In this section, we explore the relationships of ICT to leisure activities in depth. First, we discuss four kinds of ways by which ICT can affect leisure activities and travel, followed by 13 dimensions to leisure activities that are especially relevant to the issue of ICT impacts. Although the four types of impacts and the 13 dimensions are presented in separate subsections (3.1 and 3.2, respectively), there is inevitably some forward and backward referencing between the two parts. Table 3 will integrate them by presenting a 13x4 matrix summarizing the role of each dimension with respect to each type of impact.

3.1 Four Types of Impacts of ICT on Leisure
It is possible to identify four types of effects that ICT may have on leisure activities and travel;
these are shown in Table 2.12 All four types have the result of increasing the individual’s choice set, which can then be acted upon in several different ways. We discuss each of these types of impacts in turn.

3.1.1 Replacement of Traditional Leisure Activity with ICT-based Counterpart
Most directly, ICT may present an alternative way of conducting a leisure activity, which will be chosen if the net utility of the ICT-based form of the activity exceeds that of the other forms.
Clearly, to the extent that ICT-based forms are chosen over location-based forms of an activity, travel is likely to be reduced.

Mature ICT technologies, like radio and television broadcasts, have been used for leisure purposes for decades, sometimes serving as substitutes for physical attendance at a stadium, theatre, or concert hall. In the 1960s, for example, it was suggested that television would replace theatre movies as people would prefer the home-based alternative. Television watching has significantly increased during the second half of the 20th century, and yet movie theatres have maintained or increased their patronage. This situation provided an early warning that ICTs’ impacts on engagement
in activities and travel may not be simply that of substitution, and clearly, there are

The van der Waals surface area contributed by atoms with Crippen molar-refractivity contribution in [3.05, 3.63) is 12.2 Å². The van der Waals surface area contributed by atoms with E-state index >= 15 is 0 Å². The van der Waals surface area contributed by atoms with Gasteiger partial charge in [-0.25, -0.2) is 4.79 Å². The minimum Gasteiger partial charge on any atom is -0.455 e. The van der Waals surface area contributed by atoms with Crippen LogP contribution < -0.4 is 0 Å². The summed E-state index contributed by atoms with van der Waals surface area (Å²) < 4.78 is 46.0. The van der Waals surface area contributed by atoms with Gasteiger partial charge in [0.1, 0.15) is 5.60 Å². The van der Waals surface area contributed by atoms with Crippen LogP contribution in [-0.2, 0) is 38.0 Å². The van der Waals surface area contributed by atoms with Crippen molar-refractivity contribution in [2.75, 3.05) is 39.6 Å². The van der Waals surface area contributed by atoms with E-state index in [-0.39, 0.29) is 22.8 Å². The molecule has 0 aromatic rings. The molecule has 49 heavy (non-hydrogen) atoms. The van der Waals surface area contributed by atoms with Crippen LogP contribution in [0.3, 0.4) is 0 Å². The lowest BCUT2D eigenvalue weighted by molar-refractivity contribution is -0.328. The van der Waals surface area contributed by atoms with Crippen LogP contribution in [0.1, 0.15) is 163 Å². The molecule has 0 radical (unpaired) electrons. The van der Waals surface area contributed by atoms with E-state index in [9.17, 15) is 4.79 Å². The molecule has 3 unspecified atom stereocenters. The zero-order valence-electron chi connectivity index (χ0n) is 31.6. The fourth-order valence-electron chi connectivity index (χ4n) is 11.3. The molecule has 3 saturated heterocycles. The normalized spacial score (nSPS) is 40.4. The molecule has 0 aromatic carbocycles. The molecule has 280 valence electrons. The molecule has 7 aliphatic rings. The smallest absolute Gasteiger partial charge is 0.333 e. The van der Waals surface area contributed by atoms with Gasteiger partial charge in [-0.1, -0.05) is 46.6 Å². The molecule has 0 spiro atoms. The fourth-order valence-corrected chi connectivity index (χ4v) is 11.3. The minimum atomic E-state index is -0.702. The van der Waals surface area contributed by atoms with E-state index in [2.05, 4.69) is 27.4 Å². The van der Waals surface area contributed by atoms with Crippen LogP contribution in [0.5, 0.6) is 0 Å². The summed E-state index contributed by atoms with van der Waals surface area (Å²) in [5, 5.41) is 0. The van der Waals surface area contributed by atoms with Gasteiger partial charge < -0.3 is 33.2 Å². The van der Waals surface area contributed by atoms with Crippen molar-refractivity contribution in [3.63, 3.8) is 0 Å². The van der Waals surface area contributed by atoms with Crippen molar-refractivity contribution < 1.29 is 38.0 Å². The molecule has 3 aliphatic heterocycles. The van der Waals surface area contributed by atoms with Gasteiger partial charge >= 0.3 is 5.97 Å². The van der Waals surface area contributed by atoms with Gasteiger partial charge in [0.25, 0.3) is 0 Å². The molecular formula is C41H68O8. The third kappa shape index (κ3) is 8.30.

many indications that complementarity is a viable option. This is all the more true as ongoing
cost reductions and miniaturization increase the number and portability of leisure-related technologies (consider the progression from the Sony Walkman, to portable CD players, to multifunctional mobile phones).
As has been suggested elsewhere with respect to ICT-based alternatives to work (Salomon and Salomon, 1983) and shopping (Salomon and Koppelman, 1988), an important reason why
substitution does not always occur to the extent expected is that the ICT-based alternatives are
often not desirable substitutes to the individual decision-maker at all. To illustrate this point in
the context of leisure activities, let us further consider the example of watching a movie. Going
to a movie theatre constitutes a totally distinct experience from that of watching the same movie at home, on one of various technologies that enable home viewing. If watching a particular movie were the single attribute of this leisure activity, then the concept of substitution could properly apply. However, screen size, popcorn, chained activities en-route to or from a theatre, seeing people and being seen, sharing an experience with a crowd, and devotion of uninterrupted time (provided cellular telephone calls or other simultaneous demands are eliminated), all make the cinema a different activity than the home-based movie (Handy and Yantis, 1997). From a transportation perspective, the cardinal question is, to what extent will or can the use of ICT change the behavior of individuals in time and space? To explore this issue, we have mapped the range of several leisure activities on a two dimensional diagram, with time and space ranging from dependence to independence, respectively. Thus, in Figure 1, the lower left quadrant represents “old” activities, both time- and location-dependent, whereas the upper right quadrant represents the activities that are independent of time and location (positions of activities are only approximate).

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12 It is worth noting that this classification can apply to the effects of ICT on all activities, not just leisure, and to any number of technological improvements, not just ICT. For some technologies (e.g., microwave ovens), the timesavings-effect (category 3) may dominate the time-stealing effect (category 2), and in some cases the facilitationeffect (category 4) may be inconsequential. But for a technology such as the automobile, all four effects are quite relevant.